Soulard, St. Louis

From Wikipedia, the free encyclopedia
Jump to navigation Jump to search
The Soulard Market in the northern portion of the Soulard neighborhood.
The Soulard Market in the northern portion of the Soulard neighborhood.
Location (red) of Soulard within St. Louis
Location (red) of Soulard within St. Louis
CountryUnited States
CitySt. Louis
Wards7, 9
 • Total0.60 sq mi (1.6 km2)
 • Total3,831
 • Density6,400/sq mi (2,500/km2)
ZIP code(s)
Part of 63104
Area code(s)314

Soulard (/ˈsulɑːrd/ SOO-lard) is a historic neighborhood in St. Louis, Missouri. It is the home of Soulard Farmers Market, the oldest farmers' market west of the Mississippi River. Soulard is one of ten certified local historic districts in the city of St. Louis.[2]


It is named for Antoine Soulard and Julia Cérre Soulard. Antoine Soulard first began to develop the land given to him by his father-in-law, Jean-Gabriel Cerré.[3] Soulard was a surveyor for the Spanish government and a refugee from the French Revolution in the 1790s.[4] It is home to several nineteenth century church buildings, including Trinity Lutheran.[5]


One of the oldest communities in the city, Soulard is today a largely residential neighborhood whose many businesses include restaurants, bars, and the North American headquarters of Anheuser-Busch, which houses the St. Louis Brewery. The neighborhood is divided roughly by Lynch Street; north of which is mostly row homes and small apartments, and south of which is largely the Anheuser-Busch Brewery and headquarters. Many of its houses date to the mid- to late-19th century. Soulard also has several historic churches.[6]

Many of its bars host live music, especially the blues and jazz bands for which the city is known. The barrelhouse blues piano player James Crutchfield lived in the neighborhood from 1984 until his death in 2001 and performed in many of the nightclubs. The district hosts regular pub crawls.

Various neighborhood groups, including the Soulard Restoration Group and the Soulard Business Association, organize events, keep the neighborhood clean and safe, and publish a newspaper, The Soulard Renaissance.

1921 drawing of Soulard Market by Marguerite Martyn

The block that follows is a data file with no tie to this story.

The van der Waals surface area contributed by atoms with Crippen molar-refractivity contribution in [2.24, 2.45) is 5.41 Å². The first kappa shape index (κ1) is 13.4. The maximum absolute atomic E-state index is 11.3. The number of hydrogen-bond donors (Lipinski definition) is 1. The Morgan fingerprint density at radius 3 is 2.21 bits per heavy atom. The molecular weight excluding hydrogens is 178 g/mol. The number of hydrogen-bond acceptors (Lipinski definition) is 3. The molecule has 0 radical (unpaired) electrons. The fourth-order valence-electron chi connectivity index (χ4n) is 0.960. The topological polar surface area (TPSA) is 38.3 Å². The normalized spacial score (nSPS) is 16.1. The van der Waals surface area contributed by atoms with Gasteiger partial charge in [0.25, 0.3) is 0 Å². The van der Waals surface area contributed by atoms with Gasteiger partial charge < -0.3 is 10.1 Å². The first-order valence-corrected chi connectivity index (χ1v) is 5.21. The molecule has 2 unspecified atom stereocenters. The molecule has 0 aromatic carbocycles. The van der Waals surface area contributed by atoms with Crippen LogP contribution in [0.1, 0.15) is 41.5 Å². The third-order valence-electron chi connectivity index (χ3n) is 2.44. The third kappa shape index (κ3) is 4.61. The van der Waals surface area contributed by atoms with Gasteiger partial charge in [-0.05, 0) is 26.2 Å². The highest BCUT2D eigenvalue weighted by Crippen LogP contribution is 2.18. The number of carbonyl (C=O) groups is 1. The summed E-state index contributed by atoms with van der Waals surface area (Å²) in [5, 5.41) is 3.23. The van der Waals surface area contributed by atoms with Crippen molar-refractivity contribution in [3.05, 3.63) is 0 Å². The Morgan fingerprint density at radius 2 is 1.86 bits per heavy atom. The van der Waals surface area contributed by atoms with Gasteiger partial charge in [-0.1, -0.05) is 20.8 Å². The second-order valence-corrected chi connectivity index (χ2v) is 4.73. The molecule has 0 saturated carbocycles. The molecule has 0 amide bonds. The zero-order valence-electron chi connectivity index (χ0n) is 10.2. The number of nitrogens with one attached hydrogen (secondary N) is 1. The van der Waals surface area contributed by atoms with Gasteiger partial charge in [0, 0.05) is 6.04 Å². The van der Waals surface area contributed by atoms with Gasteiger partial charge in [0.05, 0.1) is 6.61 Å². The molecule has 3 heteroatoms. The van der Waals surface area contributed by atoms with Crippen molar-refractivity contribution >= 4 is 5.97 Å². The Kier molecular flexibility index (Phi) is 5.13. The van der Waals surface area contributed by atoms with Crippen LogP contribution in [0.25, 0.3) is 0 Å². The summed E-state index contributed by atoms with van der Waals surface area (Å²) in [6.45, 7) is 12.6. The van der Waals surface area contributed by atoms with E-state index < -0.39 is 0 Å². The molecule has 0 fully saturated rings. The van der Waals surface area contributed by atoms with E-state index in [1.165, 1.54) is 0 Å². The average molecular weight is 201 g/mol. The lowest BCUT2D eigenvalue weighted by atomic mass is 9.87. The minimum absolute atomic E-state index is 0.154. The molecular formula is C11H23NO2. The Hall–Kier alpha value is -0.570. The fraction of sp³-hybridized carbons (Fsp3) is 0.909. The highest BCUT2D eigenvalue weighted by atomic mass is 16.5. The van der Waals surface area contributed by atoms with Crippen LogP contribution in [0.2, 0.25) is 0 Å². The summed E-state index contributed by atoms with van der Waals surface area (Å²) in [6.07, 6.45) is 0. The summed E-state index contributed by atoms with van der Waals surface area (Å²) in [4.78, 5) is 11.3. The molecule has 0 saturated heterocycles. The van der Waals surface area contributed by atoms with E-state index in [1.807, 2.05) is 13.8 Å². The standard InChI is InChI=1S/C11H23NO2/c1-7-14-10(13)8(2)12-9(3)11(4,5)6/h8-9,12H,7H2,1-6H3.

It is home to Soulard Farmers Market, the oldest farmers' market[7] west of the Mississippi. More than a hundred vendors include farmers, produce vendors, meat shops, spice shops, florist shops, and food.

Soulard Market is featured in the opening scene of Alan Schroeder's picture book Ragtime Tumpie.


Soulard hosts many events throughout the year, including celebrations of Mardi Gras and Oktoberfest.

A neon sign commemorating Soulard Mardi Gras 2006


Historical population

In 2020, Soulard's population was 75.2% White, 15.8% Black, 0.2% Native American, 1.1% Asian, 0% Pacific Islander, 1.5% from some other race, and 6.0% from two or more races. 4.3% of the population was of Hispanic origin.


See also[edit]


  1. ^ 2020 Census Neighborhood Results
  2. ^ "City Historic Districts". Retrieved 2022-01-07.
  3. ^ Souvay, Charles Léon; Rothensteiner, John Ernest (1922). St. Louis Catholic Historical Review. Catholic Historical Society of Saint Louis. p. 9.
  4. ^ "Outdoor Market: Soulard Center Attracts Saturday Crowd of Experienced, Careful Food Shoppers". St. Louis Post-Dispatch. 1945-12-16. p. 89 – via Proquest.
  5. ^ "St. Louis Historic Preservation". Retrieved 2022-01-07.
  6. ^ "St. Louis - Historic Soulard".
  7. ^ "Soulard Farmers Market Home".
  8. ^ "Census".
  9. ^ "Soulard Neighborhood Statistics | 1990 Census".

Further reading[edit]

  • Pavlige, Betty. Soulard's Second Century (Voices of America series). Charleston, S.C. : Arcadia Publishing, 2001. ISBN 9780738508214

External links[edit]

Coordinates: 38°36′19″N 90°12′31″W / 38.6053°N 90.2086°W / 38.6053; -90.2086